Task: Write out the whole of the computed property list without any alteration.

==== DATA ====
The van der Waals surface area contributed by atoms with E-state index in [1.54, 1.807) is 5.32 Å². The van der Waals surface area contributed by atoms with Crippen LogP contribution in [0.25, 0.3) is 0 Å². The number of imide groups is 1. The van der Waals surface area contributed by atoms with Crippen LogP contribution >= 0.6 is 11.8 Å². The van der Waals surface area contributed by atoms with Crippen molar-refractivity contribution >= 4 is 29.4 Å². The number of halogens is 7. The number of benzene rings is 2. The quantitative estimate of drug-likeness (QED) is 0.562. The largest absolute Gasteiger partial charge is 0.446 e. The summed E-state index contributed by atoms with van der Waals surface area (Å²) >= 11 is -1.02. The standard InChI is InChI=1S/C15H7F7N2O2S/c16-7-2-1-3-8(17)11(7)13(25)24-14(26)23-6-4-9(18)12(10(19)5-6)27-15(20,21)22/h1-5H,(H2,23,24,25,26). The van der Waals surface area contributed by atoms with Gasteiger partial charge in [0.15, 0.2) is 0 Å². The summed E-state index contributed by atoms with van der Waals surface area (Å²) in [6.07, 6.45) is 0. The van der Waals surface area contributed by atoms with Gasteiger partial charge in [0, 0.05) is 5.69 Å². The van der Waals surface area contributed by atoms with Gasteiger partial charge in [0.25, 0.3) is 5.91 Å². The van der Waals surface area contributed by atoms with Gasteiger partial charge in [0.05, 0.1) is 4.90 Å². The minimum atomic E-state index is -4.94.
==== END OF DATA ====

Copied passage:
The van der Waals surface area contributed by atoms with E-state index in [1.54, 1.807) is 5.32 Å². The van der Waals surface area contributed by atoms with Crippen LogP contribution in [0.25, 0.3) is 0 Å². The number of imide groups is 1. The van der Waals surface area contributed by atoms with Crippen LogP contribution >= 0.6 is 11.8 Å². The van der Waals surface area contributed by atoms with Crippen molar-refractivity contribution >= 4 is 29.4 Å². The number of halogens is 7. The number of benzene rings is 2. The quantitative estimate of drug-likeness (QED) is 0.562. The largest absolute Gasteiger partial charge is 0.446 e. The summed E-state index contributed by atoms with van der Waals surface area (Å²) >= 11 is -1.02. The standard InChI is InChI=1S/C15H7F7N2O2S/c16-7-2-1-3-8(17)11(7)13(25)24-14(26)23-6-4-9(18)12(10(19)5-6)27-15(20,21)22/h1-5H,(H2,23,24,25,26). The van der Waals surface area contributed by atoms with Gasteiger partial charge in [0.15, 0.2) is 0 Å². The summed E-state index contributed by atoms with van der Waals surface area (Å²) in [6.07, 6.45) is 0. The van der Waals surface area contributed by atoms with Gasteiger partial charge in [0, 0.05) is 5.69 Å². The van der Waals surface area contributed by atoms with Gasteiger partial charge in [0.25, 0.3) is 5.91 Å². The van der Waals surface area contributed by atoms with Gasteiger partial charge in [0.05, 0.1) is 4.90 Å². The minimum atomic E-state index is -4.94.